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The Big Ten released its 2016-17 conference schedule on Thursday as the conference season begins on Dec. 27 with a four-game set.

Conference play will conclude on March 5th before the 20th annual Big Ten Tournament is played at the Verizon Center in Washington D.C. from March 8-12.

Some notable games include Penn State hosting Michigan State at the Palestra on Jan. 7.

You can view the full Big Ten schedule here.

Arizona’s Talbott Denny injures knee, out for season

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TUCSON, Ariz. (AP) Arizona senior forward Talbott Denny will miss the season after tearing the ACL and medial meniscus in his left knee.

The school said Wednesday that the 6-foot-5 graduate transfer from Lipscomb will have surgery.

Denny, from Tucson’s Salpointe Catholic High School, missed all of last season at Lipscomb because of a shoulder injury.

Roy Williams: ‘There’s no question’ more ACC games equal no Kentucky in non-conference

SAN ANTONIO, TX - MARCH 23: Head coach Roy Williams of the North Carolina Tar Heels looks on during the third round of the 2014 NCAA Men's Basketball Tournament against the Iowa State Cyclones at the AT&T Center on March 23, 2014 in San Antonio, Texas.  (Photo by Ronald Martinez/Getty Images)
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Back in June, when the ACC officially announced that they would be expanding the league schedule to 20 games in 2019, I tried to warn you that it was going to put a dent into the non-conference schedule and the amount of quality, on-campus games that we’ll get prior to January.

Roy Williams essentially confirmed this as fact this week.

The North Carolina head coach hopped on a podcast with ESPN and more or less said that the bigger league schedule is going to lead to an end of some of UNC’s marquee home-and-home series.

“My feeling right now, and it could change by ’19, heck I could be fired by ’19, but my feeling right now is to play our conference schedule, play one exempt event where you have really good teams, and other than that play home games to help out your revenue and help out your budget,” Williams said. “We have the ACC/Big Ten and that’s not going to go away. So it’s 21 games already scheduled.”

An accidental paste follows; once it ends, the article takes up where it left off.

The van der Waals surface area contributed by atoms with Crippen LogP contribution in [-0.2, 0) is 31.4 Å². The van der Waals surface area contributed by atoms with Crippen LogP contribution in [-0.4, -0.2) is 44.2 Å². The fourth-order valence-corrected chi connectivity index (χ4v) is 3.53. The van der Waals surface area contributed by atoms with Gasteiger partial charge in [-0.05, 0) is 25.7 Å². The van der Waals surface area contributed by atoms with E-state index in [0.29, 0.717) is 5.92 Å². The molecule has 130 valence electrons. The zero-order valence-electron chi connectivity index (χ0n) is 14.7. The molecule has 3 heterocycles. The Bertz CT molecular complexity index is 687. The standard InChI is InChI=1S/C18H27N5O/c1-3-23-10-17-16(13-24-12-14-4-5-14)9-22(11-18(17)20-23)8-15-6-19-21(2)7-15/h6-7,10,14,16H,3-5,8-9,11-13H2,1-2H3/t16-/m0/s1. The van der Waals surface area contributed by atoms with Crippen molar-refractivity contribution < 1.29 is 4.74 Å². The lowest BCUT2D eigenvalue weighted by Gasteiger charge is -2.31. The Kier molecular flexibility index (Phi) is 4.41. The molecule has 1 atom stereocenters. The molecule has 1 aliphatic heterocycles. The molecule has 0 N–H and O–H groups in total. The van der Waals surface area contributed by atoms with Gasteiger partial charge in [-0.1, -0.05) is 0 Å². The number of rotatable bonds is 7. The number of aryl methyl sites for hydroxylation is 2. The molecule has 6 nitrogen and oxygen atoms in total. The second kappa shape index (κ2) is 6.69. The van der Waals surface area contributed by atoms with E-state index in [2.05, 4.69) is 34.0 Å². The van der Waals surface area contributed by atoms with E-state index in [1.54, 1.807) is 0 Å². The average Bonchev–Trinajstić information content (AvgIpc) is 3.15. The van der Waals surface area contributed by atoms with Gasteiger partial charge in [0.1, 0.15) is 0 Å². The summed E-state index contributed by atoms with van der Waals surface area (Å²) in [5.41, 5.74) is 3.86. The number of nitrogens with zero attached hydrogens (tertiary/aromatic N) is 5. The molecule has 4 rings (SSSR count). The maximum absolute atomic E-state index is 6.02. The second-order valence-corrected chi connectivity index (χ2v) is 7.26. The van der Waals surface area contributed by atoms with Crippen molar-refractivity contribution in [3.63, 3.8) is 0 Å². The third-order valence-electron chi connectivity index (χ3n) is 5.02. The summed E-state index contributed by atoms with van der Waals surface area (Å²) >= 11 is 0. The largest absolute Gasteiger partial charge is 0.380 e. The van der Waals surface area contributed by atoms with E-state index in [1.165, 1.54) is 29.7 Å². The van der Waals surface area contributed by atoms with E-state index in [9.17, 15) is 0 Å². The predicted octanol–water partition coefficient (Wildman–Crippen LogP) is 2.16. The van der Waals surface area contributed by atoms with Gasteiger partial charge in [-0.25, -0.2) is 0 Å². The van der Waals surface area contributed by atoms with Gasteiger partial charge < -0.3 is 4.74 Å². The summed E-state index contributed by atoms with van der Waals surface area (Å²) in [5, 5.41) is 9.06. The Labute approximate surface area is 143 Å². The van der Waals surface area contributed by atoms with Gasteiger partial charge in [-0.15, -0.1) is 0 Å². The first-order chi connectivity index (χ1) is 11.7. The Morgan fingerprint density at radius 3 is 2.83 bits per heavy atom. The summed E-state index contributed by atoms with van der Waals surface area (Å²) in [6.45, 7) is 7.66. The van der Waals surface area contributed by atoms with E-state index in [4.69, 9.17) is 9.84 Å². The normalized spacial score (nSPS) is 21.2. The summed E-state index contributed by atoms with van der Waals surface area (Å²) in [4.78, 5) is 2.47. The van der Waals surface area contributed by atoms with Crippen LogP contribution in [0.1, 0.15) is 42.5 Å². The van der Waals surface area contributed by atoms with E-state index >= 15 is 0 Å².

When asked specifically if this would put an end to UNC’s series with Kentucky, Williams said, “Oh yeah, there’s no question. Why would I need to do that?”

There’s two reasons this makes sense. On the one hand, North Carolina needs to fill their home arena a certain number of times to help with the bottom line of the athletic department. They make enough off of ticket sales, merchandise sales, parking fees and food and beverage that they can afford to pay out more than $50,000 to bring a smaller opponent into their arena. More than that, playing a series of weaklings early in the year allows players to gain confidence, it allows Williams to figure out what his rotation will be and who can handle playing at this level, and it gives newcomers a chance to assimilate into his team against players that just aren’t that good.

And when a larger ACC schedule severely limits the number of non-conference games that UNC will be able to play, what’s going to get cut are the contracts that require the Tar Heels to play on the road when they don’t have to.

So buh-bye, Kentucky, it is.